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Check engine light on

my 2002 chevy impala has had the check engine light on for a while now i took it to a shop and he said my engine was bad. I asked for the codes he got he said he just told me my engine was bad why do I need codes. I talked to another mechanic this week and he said he’d look at it, that it might not be that because I should of got a print out for what I paid for. SO I got a oil change today and when i left I saw in the comments that they put class 2 oil pan leak and a class 2 transmission leak. Could that be why my check engine light is on? How bad is a class 2 transmission leak?

Very strange that neither mechanic will tell you why the check engine light is on. Sounds like you need a new mechanic. You can get those codes read for free at many auto parts stores.

An oil leak will not initiate a check engine light.

Let us know what mechanic #2 tells you and writes on your copy of the shop order after he looks at it.

Ignore the comments by the oil change place except to monitor your fluid levels, which you should be doing anyway.

Perhaps the mechanic felt that the condition of your failing engine was so obvious that it isn’t worth discussing. What seems obvious to a mechanic is usually not understood by the customer. There might be some details on the shops invoice/repair estimate that explains the problem.

So…how’s the car running??

@insightful Yeah, I was wondering that too.

Edit: to be more specific, is it running smoothly? Are there any knocks or ticks? Is there any smoke? Is it consuming any oil? Just looking for some clues as to why the first mechanic said the engine was “bad”.

Impalas From The Generation Including Your 02 (2000 - 2005) Are Very Durable, Reliable, Long Lasting Cars. The 3.8 (3800 Engine) Probably Enjoys More Success Than The 3.4.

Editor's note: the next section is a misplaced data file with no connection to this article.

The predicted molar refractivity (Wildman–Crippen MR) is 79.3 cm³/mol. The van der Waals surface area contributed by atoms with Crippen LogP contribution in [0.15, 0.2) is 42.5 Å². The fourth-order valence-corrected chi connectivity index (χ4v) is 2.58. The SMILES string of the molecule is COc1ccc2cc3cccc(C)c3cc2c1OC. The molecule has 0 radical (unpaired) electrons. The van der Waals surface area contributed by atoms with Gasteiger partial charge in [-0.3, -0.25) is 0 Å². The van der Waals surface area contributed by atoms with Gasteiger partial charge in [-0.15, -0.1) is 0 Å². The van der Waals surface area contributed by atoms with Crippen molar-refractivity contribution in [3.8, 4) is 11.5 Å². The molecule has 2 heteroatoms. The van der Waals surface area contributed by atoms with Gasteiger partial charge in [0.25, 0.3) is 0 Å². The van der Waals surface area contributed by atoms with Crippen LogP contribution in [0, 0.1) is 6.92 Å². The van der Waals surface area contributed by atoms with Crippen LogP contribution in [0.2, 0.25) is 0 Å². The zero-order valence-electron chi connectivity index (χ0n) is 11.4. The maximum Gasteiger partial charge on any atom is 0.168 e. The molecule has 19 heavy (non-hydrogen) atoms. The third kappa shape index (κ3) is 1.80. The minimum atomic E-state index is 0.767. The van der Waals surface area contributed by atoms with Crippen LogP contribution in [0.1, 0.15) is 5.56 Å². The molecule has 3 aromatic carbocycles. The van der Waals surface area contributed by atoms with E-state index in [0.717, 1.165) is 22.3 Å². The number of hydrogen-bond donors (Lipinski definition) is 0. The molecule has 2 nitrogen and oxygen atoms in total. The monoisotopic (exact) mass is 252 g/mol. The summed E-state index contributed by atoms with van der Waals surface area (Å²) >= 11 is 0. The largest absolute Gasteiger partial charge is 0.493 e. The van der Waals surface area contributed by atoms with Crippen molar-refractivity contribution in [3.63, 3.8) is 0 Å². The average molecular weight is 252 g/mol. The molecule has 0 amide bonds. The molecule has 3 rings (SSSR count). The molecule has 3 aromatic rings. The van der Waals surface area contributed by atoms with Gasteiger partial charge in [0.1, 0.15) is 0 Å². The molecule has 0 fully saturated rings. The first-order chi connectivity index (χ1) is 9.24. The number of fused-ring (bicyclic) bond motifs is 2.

*I’m Amazed Astounded Everyday I Drive By How Many Are Seen Still On The Road.

*It’s Been Over Ten Years Since The Last One Was Built And 16 Years For The First Ones!

Our 01 3.8 Impala LS, bought used with 132,000 miles, has nearly 300,000 miles and is still on the road, reliable, quiet, comfortable, good performance, and 30 mpg.

All the above comments from others are good advice. Without specifics of symptoms, the nature of the problem(s), and fault codes, it’s anybody’s guess.


Yep, new mechanic that can diagnose codes. I gotta say rarely would an engine light signal a ruined engine. I went to the doctor and he told me I was going to die. I asked why and he said what difference does it make? I changed doctors and am still alive. Just kidding but you need a real mechanic.

In case Arieaa comes back stop by an auto parts store that reads codes for free and post them here, or find another mechanic that will tell you what the problem is besides "we need to replace engine?

hmmm … well if the mechanic won’t tell you the codes he discovered, I guess there’s no way you can force them to cough the codes up … lol … seriously, my guess is he never read the codes. Suggest to not ask for the codes. Instead ask him to explain why he thinks the engine is in need of replacement. You should expect to hear things like poor compression, rod knock, low oil pressure, etc. All those would indicate the engine probably does in fact need to be replaced. Especially if the engine isn’t running well and the routine maintenance is up to date.

I have no idea what a Class anything is on an oil leak as I’ve never known a classification being applied to any kind of leak except “minor” and “major”.
Any kind of leak can be bad if ignored and fluid levels are not kept up.

My vote is with Nevada that there may be some obvious and severe problems which make any kind of CEL code(s) a moot point.
I wonder if the engine was rattling and/or smoking…